Baja travelers tend to love or hate Cabo San Lucas (pop. 56,800) with great passion. Some relish the crowded beach clubs, two-for-one happy hours, all-you-can-drink sunset cruises, and late-night dance clubs.
The scene here is anything but Mexican, but the energy and pure silliness are infectious, and with all this partying going on, it would seem impossible not to have a good time.
For other travelers, the intensity is too much, the timeshare sale pitches too aggressive, and the overall experience far too Americanized to be enjoyable.
Whether you love it or hate it, there’s no denying that Cabo San Lucas is one of a kind. Its natural beauty is hard to beat: The dramatic arch stands at Land’s End ; Playa del Amor  connects the Pacific Ocean to the Sea of Cortez; and the peaks of the Sierra de la Laguna  rise in the distance.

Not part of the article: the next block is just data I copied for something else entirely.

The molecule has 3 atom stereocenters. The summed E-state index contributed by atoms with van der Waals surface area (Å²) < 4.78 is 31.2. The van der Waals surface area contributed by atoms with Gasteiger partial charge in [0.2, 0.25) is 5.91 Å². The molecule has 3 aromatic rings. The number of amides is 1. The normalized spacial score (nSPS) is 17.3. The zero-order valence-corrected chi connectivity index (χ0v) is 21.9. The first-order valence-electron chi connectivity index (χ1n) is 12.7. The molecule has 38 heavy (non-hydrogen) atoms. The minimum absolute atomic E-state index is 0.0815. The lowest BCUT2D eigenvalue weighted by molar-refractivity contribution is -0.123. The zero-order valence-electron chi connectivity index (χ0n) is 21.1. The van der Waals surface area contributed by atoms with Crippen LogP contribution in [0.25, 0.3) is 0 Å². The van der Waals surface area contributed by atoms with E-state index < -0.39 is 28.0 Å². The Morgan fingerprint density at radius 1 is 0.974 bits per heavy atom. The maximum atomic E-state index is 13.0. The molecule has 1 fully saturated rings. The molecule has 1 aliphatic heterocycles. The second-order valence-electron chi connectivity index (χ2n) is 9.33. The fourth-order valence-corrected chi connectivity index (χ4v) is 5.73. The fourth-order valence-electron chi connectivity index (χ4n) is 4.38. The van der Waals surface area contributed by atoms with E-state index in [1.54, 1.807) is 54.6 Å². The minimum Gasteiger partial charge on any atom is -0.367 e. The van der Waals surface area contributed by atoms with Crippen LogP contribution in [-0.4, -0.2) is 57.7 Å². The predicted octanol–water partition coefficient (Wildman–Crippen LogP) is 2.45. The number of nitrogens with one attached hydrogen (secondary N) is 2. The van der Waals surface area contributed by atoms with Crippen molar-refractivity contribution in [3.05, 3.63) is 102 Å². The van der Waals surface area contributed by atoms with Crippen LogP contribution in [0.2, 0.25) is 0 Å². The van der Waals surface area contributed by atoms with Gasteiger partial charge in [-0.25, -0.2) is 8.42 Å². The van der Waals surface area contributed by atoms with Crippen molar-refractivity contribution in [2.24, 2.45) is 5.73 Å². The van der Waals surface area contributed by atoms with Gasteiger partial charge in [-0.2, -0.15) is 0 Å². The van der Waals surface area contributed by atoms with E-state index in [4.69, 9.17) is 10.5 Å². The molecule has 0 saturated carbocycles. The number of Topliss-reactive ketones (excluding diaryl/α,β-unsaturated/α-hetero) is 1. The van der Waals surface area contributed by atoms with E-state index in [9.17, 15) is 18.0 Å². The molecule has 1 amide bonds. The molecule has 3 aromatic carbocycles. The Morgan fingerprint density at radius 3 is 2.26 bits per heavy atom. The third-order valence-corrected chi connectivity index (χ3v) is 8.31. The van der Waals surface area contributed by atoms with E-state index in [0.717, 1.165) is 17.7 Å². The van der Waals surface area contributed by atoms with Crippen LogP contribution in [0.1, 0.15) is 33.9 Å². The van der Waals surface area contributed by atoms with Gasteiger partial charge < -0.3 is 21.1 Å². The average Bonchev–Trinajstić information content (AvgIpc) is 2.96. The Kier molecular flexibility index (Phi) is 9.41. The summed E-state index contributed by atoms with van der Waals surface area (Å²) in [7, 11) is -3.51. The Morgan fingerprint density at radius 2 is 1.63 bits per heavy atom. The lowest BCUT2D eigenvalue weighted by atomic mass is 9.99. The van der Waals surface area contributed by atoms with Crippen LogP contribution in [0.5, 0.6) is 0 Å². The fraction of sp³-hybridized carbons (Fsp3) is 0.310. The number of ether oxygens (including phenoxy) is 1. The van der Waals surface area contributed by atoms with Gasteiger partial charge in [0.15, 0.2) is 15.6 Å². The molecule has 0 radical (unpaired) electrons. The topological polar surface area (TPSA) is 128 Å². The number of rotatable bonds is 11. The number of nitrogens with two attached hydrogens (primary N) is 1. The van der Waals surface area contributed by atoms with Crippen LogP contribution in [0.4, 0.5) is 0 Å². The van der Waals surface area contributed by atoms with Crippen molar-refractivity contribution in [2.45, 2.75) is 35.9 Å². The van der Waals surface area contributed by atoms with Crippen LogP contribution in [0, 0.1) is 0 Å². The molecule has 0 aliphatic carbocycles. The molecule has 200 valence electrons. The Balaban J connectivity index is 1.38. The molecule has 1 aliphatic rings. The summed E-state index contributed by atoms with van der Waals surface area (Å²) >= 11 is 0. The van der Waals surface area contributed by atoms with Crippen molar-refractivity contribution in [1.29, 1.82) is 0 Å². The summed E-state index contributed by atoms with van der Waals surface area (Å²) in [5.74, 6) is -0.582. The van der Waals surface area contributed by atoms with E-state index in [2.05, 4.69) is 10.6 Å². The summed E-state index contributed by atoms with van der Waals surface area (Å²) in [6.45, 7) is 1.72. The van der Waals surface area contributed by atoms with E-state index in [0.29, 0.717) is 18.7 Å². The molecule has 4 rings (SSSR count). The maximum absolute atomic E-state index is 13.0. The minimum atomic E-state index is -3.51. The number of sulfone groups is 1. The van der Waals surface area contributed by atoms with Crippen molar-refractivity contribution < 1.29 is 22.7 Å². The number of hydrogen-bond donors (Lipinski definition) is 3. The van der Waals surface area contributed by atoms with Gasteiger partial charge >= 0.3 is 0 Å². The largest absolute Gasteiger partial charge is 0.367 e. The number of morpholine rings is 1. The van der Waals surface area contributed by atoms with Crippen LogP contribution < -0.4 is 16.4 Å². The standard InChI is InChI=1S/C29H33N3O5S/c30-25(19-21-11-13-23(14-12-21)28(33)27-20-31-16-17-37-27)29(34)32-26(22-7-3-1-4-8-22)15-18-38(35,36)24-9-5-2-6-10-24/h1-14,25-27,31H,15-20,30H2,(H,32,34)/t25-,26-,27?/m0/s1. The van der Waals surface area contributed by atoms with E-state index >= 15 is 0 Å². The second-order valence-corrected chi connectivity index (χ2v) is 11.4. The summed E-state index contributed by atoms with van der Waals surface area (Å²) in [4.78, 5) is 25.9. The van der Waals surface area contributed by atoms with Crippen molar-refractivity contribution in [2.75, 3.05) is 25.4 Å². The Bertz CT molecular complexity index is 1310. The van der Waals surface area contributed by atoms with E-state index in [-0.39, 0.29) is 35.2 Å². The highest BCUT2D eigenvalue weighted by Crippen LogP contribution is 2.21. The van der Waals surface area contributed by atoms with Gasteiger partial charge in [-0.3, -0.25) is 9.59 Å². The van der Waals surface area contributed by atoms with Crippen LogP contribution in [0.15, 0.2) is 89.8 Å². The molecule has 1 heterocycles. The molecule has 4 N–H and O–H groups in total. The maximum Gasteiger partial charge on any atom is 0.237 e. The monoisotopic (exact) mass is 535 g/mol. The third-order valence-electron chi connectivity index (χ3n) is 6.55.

The town attracts a surprising variety of visitors, from partying singles to thirtysomethings with kids, and from cruise-ship passengers to scuba divers  and sportfishing  enthusiasts. Food  and accommodations  are correspondingly diverse. Cabo has luxury resorts and vacation rental villas as well as modest condos, budget motels, and trailer parks. You can eat world-class sushi, shrimp by the kilo, or simple Mexican antojitos.
The downtown shopping plazas  sell everything from Sergio Bustamante sculptures to hand-embroidered dresses. Venture away from the immediate tourist area and you’ll find a grid of dirt roads lined with ordinary Mexican homes and small businesses.
As the second-largest municipality in Baja California Sur after La Paz , Cabo San Lucas has struggled to cope with fast-paced growth over the past two decades. Most of the development has centered around the hillside Pedregal neighborhood, along Playa El Médano, and most recently on the Pacific coast north of Playa Solmar.
In 2010 the town completed a series of infrastructure improvements that resulted in new road surfaces, sidewalks, traffic lights with pedestrian signals, and spiffy new signage. Services related to tourism and the construction business drive the local economy today.